Forget female Viagra: This new book dismantles stubborn myths about women and sexual desire

Salon talks to Emily Nagoski about "Come As You Are: The Surprising New Science That Will Transform Your Sex Life"


Tracy Clark-Flory
March 6, 2015 5:00AM (UTC)

Just a few weeks ago, Sprout Pharmaceuticals submitted flibanserin to the FDA for review. The so-called female desire drug had been rejected twice before, which has led some to charge sexism. Terry O'Neill of the National Organization for Women said of the FDA's repeated rejections: "I fear that it's that cultural attitude that men's sexual health is extremely important, but women's sexual health is not so important." But in an Op-Ed recently published in the New York Times, sex educator Emily Nagoski made a different argument: "The biggest problem with the drug — and with the F.D.A.’s consideration of it — is that its backers are attempting to treat something that isn’t a disease."

She wasn't just referring to the fact that hypoactive sexual desire was removed from the American Psychiatric Association’s Diagnostic and Statistical Manual of Mental Disorders two years ago, although that is certainly of note. Nagoski was also pointing to misconceptions about what constitutes normal desire, especially in women. That misconception is that it is necessarily spontaneous, arising like a boner out of the blue. But the truth is that for many women, desire is responsive. First comes kissing or touching, and then comes sexual desire -- and that is perfectly normal. "I can’t count the number of women I’ve talked with who assume that because their desire is responsive, rather than spontaneous, they have 'low desire,'" she wrote in the Times. "That their ability to enjoy sex with their partner is meaningless if they don’t also feel a persistent urge for it; in short, that they are broken, because their desire isn’t what it’s 'supposed' to be."

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The cure for that isn't a pill; it's, as Nagoski put it, "a thoughtful exploration of what creates desire between them and their partners." Luckily, Nagoski has written an entire book on that very topic, "Come as You Are: The Surprising New Science That Will Transform Your Sex Life." Lots of books -- and articles and experts -- claim to have the keys to transform your sex life. This one actually has it. It isn't as fast as taking a pill, but it will last a whole lot longer. You will find no hot new bedroom moves -- it's that deeper-level soul stuff. You know, the stuff that actually works.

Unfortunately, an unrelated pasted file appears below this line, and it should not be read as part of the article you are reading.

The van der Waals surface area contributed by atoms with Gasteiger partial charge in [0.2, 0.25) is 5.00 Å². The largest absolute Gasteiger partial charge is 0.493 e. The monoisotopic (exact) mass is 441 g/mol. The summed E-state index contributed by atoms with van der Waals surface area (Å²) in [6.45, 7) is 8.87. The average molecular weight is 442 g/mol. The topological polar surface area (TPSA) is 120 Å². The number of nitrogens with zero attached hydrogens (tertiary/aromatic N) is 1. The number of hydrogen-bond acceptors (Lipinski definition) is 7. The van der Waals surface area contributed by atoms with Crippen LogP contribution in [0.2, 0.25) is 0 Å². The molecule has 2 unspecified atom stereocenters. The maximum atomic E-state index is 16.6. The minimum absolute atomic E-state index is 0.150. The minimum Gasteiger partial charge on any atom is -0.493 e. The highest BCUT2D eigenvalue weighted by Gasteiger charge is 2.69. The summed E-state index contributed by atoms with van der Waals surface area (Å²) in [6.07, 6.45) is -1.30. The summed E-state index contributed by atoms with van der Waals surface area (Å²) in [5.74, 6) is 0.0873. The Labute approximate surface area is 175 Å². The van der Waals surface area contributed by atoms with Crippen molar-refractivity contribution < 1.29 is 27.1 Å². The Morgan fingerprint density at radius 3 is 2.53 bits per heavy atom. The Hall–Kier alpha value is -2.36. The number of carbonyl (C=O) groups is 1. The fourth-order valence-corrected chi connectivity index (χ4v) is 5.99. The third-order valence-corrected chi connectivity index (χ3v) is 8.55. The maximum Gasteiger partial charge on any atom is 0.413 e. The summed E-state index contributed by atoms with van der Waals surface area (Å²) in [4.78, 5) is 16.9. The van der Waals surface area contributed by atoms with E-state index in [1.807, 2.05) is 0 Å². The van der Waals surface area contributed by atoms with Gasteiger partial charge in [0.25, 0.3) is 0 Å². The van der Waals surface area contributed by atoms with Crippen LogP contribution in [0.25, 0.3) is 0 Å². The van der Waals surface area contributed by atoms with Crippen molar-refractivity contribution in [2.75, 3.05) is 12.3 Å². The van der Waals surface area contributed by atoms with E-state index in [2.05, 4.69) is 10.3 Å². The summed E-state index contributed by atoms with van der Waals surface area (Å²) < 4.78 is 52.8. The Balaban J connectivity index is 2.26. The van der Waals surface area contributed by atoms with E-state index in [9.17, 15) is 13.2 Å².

I spoke with Nagoski about women's biggest sexual insecurities, generation porn and that Idaho lawmaker who doesn't know how the vagina works.

You start the book by talking about how almost all sex questions boil down to “Am I normal?” Why is that?

It took me a long time to figure what an answer to that question might be, and I don't know that I'm right, but I think when people ask, "Am I normal?" what they really want to know is, "Do I belong here? Am I doing it right? Do I get to be a part of this experience we're all having here as humans?" With a lot of other behaviors we get to see what other people are doing and we talk in much more open and trustworthy ways about what we experience, but sex is so hidden. When you finally find someone whom you can ask the question, it's just one opportunity to hear something you can trust. Am I doing this the way we're all doing it? Am I part of the herd?

I'm from the generation right before Internet porn and my students, the way they see sex happening, where they see it, is in porn. I have learned that they are doing the stuff they see in porn because that's what they see and so that's what they think you do.

What specifically are women’s biggest concerns when it comes to not being normal?

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Desire, orgasm and genital response or what their genitals look like. Maybe even in that order. Desire is all over the news these days because of the whole filbaserin thing. I've been told over and over again that the most important idea in the book and my blog is the concept of "responsive desire." The science has shown increasingly for the last 20 years that spontaneous out-of-the-blue desire is totally a normal way to experience desire, but it's not the only way to experience desire. Responsive desire, which comes after arousal has begun, is also 100 percent normal. That sets lots of women free from beating themselves up for not experiencing spontaneous desire.

How common is responsive desire in women?